When I talk with area business people, the conversation inevitably turns to the cost of healthcare. Its clear that employers are desperate to find ways to reduce the cost of buying healthcare for their employees. My best advice: Purchase healthcare the same way you buy other products and servicessearch for the best value based on quality and cost.
In its report, Reducing the Costs of Poor Quality Health Care through Responsible Purchasing Leadership, the Midwest Business Group on Health identifies three ways purchasers unknowingly promote poor quality:
- Making purchasing decisions based on price without examining plan and provider performance.
- Using transaction-based (rather than outcomes-based) payment structures that discourage quality improvement and promote waste.
- Missing opportunities to engage the consumer on quality and cost issues.
What if you purchased health services the way you buy other services, equipment and supplies? Why not apply the proven supply-chain purchasing processes to your healthcare purchases?
A Wisconsin company, nationally recognized for its quality-purchasing processes by the American Society for Quality, asks the following questions each time it considers a purchase. Consider asking these queries of your human resources team, which is in charge of examining your healthcare purchases. Could your team answer these questions? If not, maybe its time you started.
- Do we know our requirements?
- Do our suppliers know our requirements?
- Can they meet our requirements?
- How do our suppliers know they are meeting our requirements?
- Do our suppliers know how they are doing?
- Can we demonstrate that our suppliers consistently meet our requirements?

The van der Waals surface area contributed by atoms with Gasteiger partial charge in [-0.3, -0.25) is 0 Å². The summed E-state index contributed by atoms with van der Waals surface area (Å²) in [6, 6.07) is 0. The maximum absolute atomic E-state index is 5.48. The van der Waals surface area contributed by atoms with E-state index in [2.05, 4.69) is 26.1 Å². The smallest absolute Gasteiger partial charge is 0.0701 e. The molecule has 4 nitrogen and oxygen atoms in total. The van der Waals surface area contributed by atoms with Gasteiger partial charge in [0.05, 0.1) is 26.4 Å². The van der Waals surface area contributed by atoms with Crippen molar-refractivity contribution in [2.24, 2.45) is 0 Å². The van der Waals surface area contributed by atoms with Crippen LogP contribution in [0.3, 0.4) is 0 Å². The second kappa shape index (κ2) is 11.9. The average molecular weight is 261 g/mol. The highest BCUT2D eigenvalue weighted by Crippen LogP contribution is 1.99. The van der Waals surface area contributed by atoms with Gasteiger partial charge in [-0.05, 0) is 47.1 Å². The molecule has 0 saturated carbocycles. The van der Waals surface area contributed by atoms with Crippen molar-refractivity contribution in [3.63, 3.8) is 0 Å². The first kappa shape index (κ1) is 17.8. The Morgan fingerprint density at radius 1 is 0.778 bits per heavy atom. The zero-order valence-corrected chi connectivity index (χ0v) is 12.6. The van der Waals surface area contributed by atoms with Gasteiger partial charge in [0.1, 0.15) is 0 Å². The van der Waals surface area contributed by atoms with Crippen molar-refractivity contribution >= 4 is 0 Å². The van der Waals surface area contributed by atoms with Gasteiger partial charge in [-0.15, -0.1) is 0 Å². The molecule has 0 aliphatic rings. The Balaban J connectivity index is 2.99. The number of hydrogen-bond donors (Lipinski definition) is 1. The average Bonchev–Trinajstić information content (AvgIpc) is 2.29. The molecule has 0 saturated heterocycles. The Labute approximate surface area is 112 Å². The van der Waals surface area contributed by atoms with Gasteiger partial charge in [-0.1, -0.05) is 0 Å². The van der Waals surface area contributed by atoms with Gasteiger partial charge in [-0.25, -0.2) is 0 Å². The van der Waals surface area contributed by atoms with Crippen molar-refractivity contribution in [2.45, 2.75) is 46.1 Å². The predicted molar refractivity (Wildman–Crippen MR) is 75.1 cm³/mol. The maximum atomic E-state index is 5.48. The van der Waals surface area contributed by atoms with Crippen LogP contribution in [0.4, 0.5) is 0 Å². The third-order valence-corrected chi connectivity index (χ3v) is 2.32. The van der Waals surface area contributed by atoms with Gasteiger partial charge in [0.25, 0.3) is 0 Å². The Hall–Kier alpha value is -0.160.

- Can we verify that our suppliers are meeting continuous improvement objectives?
Because providers drive value in care delivery, the end product, it makes sense that employers should involve providers in the process of evaluating company needs. As a former president and chief executive officer of health system ThedaCare, I know the organization works directly with a number of customers. Are you working with providers to solve your cost issues?
Unfortunately, in todays system, the insurance company is deemed successful when it extracts bigger discounts from the provider. What if the focus shifted to the root cause of why employers total spending is too high? Would that new focus change the way care is delivered? If providers werent paid on a piecework basis, would utilization patterns change? If providers were actually paid to keep people healthy instead of delivering sickness care, would health outcomes improve?
Instead of relying on solutions being proposed by politicians, isnt it time to collaborate with the people who can fix this?
Business has a vital role in reducing healthcare costs. I invite you to think differently about how you purchase healthcare. I invite you to challenge your companys healthcare purchasing processes and results. As the business community improves its value-based buying behaviors, it will prompt needed changes in the provider community.
John Toussaint, M.D.President and chief executive officerThedaCare Center for Healthcare ValueCEO emeritusThedaCare Appleton, Wis. To submit a letter to the Modern Physician Reader Blog, click here. Please include your name, title, company and hometown. Modern Physician reserves the right to edit all submissions.